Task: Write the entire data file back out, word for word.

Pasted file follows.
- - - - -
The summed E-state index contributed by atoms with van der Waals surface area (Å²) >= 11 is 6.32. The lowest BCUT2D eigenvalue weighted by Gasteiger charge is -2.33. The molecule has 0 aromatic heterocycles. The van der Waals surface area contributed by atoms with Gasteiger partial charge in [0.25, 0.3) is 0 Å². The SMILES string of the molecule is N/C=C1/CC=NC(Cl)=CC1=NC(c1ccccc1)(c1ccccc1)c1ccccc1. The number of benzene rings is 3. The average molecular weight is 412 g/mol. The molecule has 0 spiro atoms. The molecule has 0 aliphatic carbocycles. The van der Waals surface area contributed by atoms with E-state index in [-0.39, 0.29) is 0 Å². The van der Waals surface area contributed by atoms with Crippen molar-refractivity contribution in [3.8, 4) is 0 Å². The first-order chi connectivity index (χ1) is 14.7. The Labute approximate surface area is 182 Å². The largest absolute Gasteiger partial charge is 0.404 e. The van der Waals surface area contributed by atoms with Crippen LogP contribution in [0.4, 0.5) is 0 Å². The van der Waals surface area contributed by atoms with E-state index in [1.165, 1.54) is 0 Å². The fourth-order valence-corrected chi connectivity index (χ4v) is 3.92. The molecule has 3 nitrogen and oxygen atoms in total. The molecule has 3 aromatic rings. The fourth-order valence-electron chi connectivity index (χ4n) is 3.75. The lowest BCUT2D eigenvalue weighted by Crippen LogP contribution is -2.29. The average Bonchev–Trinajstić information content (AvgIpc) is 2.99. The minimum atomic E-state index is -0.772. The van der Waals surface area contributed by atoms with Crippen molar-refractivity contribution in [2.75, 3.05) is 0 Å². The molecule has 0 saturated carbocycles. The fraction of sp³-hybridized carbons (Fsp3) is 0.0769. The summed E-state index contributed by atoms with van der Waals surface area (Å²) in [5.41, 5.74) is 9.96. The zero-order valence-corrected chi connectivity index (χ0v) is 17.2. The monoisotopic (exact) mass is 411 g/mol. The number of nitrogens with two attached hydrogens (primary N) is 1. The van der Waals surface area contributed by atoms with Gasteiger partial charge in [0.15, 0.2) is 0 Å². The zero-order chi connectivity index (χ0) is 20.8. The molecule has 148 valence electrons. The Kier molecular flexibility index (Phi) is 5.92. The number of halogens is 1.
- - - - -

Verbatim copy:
The summed E-state index contributed by atoms with van der Waals surface area (Å²) >= 11 is 6.32. The lowest BCUT2D eigenvalue weighted by Gasteiger charge is -2.33. The molecule has 0 aromatic heterocycles. The van der Waals surface area contributed by atoms with Gasteiger partial charge in [0.25, 0.3) is 0 Å². The SMILES string of the molecule is N/C=C1/CC=NC(Cl)=CC1=NC(c1ccccc1)(c1ccccc1)c1ccccc1. The number of benzene rings is 3. The average molecular weight is 412 g/mol. The molecule has 0 spiro atoms. The molecule has 0 aliphatic carbocycles. The van der Waals surface area contributed by atoms with E-state index in [-0.39, 0.29) is 0 Å². The van der Waals surface area contributed by atoms with Crippen molar-refractivity contribution in [3.8, 4) is 0 Å². The first-order chi connectivity index (χ1) is 14.7. The Labute approximate surface area is 182 Å². The largest absolute Gasteiger partial charge is 0.404 e. The van der Waals surface area contributed by atoms with Crippen LogP contribution in [0.4, 0.5) is 0 Å². The van der Waals surface area contributed by atoms with E-state index in [1.165, 1.54) is 0 Å². The fourth-order valence-corrected chi connectivity index (χ4v) is 3.92. The molecule has 3 nitrogen and oxygen atoms in total. The molecule has 3 aromatic rings. The fourth-order valence-electron chi connectivity index (χ4n) is 3.75. The lowest BCUT2D eigenvalue weighted by Crippen LogP contribution is -2.29. The average Bonchev–Trinajstić information content (AvgIpc) is 2.99. The minimum atomic E-state index is -0.772. The van der Waals surface area contributed by atoms with Crippen molar-refractivity contribution in [2.75, 3.05) is 0 Å². The molecule has 0 saturated carbocycles. The fraction of sp³-hybridized carbons (Fsp3) is 0.0769. The summed E-state index contributed by atoms with van der Waals surface area (Å²) in [5.41, 5.74) is 9.96. The zero-order valence-corrected chi connectivity index (χ0v) is 17.2. The monoisotopic (exact) mass is 411 g/mol. The number of nitrogens with two attached hydrogens (primary N) is 1. The van der Waals surface area contributed by atoms with Gasteiger partial charge in [0.15, 0.2) is 0 Å². The zero-order chi connectivity index (χ0) is 20.8. The molecule has 148 valence electrons. The Kier molecular flexibility index (Phi) is 5.92. The number of halogens is 1.